It sounds a bit woo-woo, right? Belief. It’s kind of like believing you’ll win the lottery, right? It’s never going to happen. Well, on this edition of The Kona Edge we head down under again and chat to Jo Coombe who shares with us why she feels the first step in a solid Ironman run is believing you are going to have a solid Ironman run.


BRAD BROWN: You’re listening to The Kona Edge, I’m Brad Brown, it’s good to have you with us and let’s talk some running now and we head back to Melbourne, Australia, Jo Coombe joins us. Jo, welcome back, nice to chat, running, out of the three disciplines, I’m guessing you would say is your strongest of the three?

JO COOMBE: These days, at the moment, my swim is my strongest, but yes, historically the run has certainly been my strongest.

BRAD BROWN: Do you think having it as one of your strengths makes Ironman easier?

JO COOMBE: Absolutely, categorically! To get off the bike and say, right, now this is my leg, is the most amazing feeling and my poor husband struggles with the run and I do feel sorry for him because he’s getting himself a buffer, but then it’s always, people are playing chase with him, so I’d much rather be the chaser, for sure.

BRAD BROWN: As far as having that, is it possible to train that in, that you do get to a point where you feel that the run is my leg, particularly if you come from a strong cycling background?

How to run better when you come from a cycling background

JO COOMBE: I think you have to approach it mentally like that. I wrote this in one of my blogs actually, about Kona, I got off the bike in Kona and I thought, this is my leg and I think if you can persuade yourself that you are going onto your strong leg, even if you have come from a cycling background, it’s going to make it so much easier and also in training, if you’re saying, people like training what they’re good at, don’t they? Nobody likes to train a weakness, so, I think if you can talk yourself into being a runner, you’re going to look forward to your runs, in training more.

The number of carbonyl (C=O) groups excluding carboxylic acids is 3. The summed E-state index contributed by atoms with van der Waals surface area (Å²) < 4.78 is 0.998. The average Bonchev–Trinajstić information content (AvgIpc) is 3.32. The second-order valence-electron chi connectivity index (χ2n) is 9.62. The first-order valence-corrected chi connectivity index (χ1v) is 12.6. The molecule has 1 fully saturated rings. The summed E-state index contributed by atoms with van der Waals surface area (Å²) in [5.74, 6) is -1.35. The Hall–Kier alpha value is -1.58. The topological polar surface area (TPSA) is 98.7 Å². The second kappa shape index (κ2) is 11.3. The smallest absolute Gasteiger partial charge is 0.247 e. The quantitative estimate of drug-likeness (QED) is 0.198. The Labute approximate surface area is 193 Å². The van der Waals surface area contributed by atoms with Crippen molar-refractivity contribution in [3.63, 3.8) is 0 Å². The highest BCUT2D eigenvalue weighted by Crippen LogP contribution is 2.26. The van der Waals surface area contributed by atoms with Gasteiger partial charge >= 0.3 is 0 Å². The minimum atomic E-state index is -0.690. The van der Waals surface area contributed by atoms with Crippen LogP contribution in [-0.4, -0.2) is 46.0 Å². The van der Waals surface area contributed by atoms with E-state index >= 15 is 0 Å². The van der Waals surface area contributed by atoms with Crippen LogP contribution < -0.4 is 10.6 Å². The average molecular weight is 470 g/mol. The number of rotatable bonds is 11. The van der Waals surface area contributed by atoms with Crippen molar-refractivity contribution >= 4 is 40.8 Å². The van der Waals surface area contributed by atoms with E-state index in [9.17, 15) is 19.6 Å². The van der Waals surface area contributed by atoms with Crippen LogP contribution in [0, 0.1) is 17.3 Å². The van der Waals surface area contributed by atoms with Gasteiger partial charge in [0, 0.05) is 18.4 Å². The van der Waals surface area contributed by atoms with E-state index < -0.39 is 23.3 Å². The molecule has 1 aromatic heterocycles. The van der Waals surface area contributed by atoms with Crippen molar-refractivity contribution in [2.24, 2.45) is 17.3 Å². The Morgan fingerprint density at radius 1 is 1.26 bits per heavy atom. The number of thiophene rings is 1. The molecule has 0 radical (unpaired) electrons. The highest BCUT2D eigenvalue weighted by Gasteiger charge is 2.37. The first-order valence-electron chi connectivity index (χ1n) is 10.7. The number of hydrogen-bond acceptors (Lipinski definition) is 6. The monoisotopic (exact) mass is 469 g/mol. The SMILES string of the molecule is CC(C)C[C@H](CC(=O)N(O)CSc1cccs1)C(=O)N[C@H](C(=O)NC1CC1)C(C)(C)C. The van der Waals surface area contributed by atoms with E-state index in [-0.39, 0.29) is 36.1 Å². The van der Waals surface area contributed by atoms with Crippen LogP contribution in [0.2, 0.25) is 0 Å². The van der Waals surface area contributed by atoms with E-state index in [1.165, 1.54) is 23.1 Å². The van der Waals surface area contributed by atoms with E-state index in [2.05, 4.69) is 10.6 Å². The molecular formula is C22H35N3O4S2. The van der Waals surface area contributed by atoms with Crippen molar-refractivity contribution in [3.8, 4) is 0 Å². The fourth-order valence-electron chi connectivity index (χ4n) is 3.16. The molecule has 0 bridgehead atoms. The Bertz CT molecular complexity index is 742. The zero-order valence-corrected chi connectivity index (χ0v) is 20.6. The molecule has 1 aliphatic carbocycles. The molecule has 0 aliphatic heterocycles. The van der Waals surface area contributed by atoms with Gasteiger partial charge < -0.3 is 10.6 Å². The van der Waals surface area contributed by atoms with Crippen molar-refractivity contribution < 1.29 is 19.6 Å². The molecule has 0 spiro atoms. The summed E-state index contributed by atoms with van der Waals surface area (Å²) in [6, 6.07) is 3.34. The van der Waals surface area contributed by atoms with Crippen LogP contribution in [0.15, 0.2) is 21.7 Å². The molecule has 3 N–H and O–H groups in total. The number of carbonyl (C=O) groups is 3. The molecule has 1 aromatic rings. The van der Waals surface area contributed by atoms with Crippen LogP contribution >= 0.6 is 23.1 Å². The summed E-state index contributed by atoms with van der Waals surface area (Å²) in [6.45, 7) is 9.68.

BRAD BROWN: Absolutely. You mentioned in one of our earlier chats that in the build up to Ironman Malaysia where you won your age group and qualified for a second time to Kona, you ran a lot of cross country, you didn’t want to give that up whereas you had given it up previously, you said that you felt that that was one of your biggest gains, talk to me a little bit about that and the thinking behind it. Obviously you wanted to do stuff that you were enjoying, but it turned out it was pretty helpful to your performance too.

JO COOMBE: Yeah, certainly, so before Ironman Malaysia I’d been primarily training with Sean Foster from Fluid Movements and his program has a lot of intensity built into it. I would say that it was a choice that I wanted to focus on those quality run sessions within his program and not hamper them by being fatigued from racing so often at weekends. It made sense not to do so much cross country. When I decided for the Malaysia prep to do more of the cross country, I did back off on a lot of those quality runs in the week.

Now, I’m training with Xavier, he doesn’t give so much quality running within the program, we run hills, but we’re not doing interval sessions, we’re not doing specific tempo sessions until we get closer to the races. I’m actually using those cross country races now as my speed work and he’s absolutely 100% behind that. I think it’s a different mentality, I was still getting that quality before, but it was within my training program and sometimes I’d kind of resent that because I wanted to race, I didn’t want all my racing to be in training. So, I like that I can kind of run easy in the week, also I fit my running around work in the week, so I’ll often run at lunch time and I don’t want to be going out and pushing a hard interval session at lunch time. I can go and do an easy run at lunch time, but I know my quality run is going to be on Saturday afternoon and that’s over hills, you can’t get harder than that, especially when you’re racing, so yeah. I think it’s worked really well.

BRAD BROWN: Absolutely and I don’t even think we need to go into too much detail on that, I just think it’s, that speaks for itself, Jo, brilliant, thank you so much for that, look forward to catching up again soon and best of luck in the build up to your next big race, obviously Texas and then Frankfurt.

JO COOMBE: Thanks very much Brad.

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